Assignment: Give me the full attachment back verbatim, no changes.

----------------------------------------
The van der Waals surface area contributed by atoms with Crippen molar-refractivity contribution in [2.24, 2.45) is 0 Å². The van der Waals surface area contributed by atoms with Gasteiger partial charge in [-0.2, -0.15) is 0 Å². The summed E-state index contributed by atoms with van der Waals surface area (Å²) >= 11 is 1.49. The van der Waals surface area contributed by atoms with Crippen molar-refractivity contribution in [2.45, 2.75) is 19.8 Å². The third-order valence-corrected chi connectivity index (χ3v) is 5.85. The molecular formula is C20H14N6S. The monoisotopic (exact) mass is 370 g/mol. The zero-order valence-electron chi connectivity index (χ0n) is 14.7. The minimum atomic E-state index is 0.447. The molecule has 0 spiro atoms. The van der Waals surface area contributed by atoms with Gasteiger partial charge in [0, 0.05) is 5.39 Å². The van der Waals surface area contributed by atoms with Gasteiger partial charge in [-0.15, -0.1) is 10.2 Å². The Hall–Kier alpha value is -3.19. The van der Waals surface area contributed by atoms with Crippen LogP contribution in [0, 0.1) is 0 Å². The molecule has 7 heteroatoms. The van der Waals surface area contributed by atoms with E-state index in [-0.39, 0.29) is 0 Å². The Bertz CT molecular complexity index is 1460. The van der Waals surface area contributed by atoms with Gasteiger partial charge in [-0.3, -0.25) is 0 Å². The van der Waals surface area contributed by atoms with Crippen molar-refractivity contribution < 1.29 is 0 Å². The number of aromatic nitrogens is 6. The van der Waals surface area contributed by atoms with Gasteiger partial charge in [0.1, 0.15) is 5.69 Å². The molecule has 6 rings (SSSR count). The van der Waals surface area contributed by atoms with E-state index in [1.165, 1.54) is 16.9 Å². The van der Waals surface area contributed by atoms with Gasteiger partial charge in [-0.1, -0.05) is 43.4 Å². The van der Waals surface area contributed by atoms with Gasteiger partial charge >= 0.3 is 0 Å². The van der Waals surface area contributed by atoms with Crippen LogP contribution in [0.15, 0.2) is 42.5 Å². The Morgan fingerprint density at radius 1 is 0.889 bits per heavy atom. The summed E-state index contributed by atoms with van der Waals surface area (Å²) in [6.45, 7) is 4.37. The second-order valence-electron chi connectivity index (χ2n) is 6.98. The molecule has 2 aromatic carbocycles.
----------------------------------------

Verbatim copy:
The van der Waals surface area contributed by atoms with Crippen molar-refractivity contribution in [2.24, 2.45) is 0 Å². The van der Waals surface area contributed by atoms with Gasteiger partial charge in [-0.2, -0.15) is 0 Å². The summed E-state index contributed by atoms with van der Waals surface area (Å²) >= 11 is 1.49. The van der Waals surface area contributed by atoms with Crippen molar-refractivity contribution in [2.45, 2.75) is 19.8 Å². The third-order valence-corrected chi connectivity index (χ3v) is 5.85. The molecular formula is C20H14N6S. The monoisotopic (exact) mass is 370 g/mol. The zero-order valence-electron chi connectivity index (χ0n) is 14.7. The minimum atomic E-state index is 0.447. The molecule has 0 spiro atoms. The van der Waals surface area contributed by atoms with Gasteiger partial charge in [0, 0.05) is 5.39 Å². The van der Waals surface area contributed by atoms with Gasteiger partial charge in [-0.15, -0.1) is 10.2 Å². The Hall–Kier alpha value is -3.19. The van der Waals surface area contributed by atoms with Crippen LogP contribution in [0, 0.1) is 0 Å². The molecule has 7 heteroatoms. The van der Waals surface area contributed by atoms with E-state index in [-0.39, 0.29) is 0 Å². The Bertz CT molecular complexity index is 1460. The van der Waals surface area contributed by atoms with Gasteiger partial charge in [-0.3, -0.25) is 0 Å². The van der Waals surface area contributed by atoms with Crippen molar-refractivity contribution < 1.29 is 0 Å². The number of aromatic nitrogens is 6. The van der Waals surface area contributed by atoms with Gasteiger partial charge in [0.1, 0.15) is 5.69 Å². The molecule has 6 rings (SSSR count). The van der Waals surface area contributed by atoms with E-state index in [1.165, 1.54) is 16.9 Å². The van der Waals surface area contributed by atoms with Gasteiger partial charge in [-0.1, -0.05) is 43.4 Å². The van der Waals surface area contributed by atoms with Gasteiger partial charge >= 0.3 is 0 Å². The van der Waals surface area contributed by atoms with Crippen LogP contribution in [0.15, 0.2) is 42.5 Å². The Morgan fingerprint density at radius 1 is 0.889 bits per heavy atom. The summed E-state index contributed by atoms with van der Waals surface area (Å²) in [6.45, 7) is 4.37. The second-order valence-electron chi connectivity index (χ2n) is 6.98. The molecule has 2 aromatic carbocycles.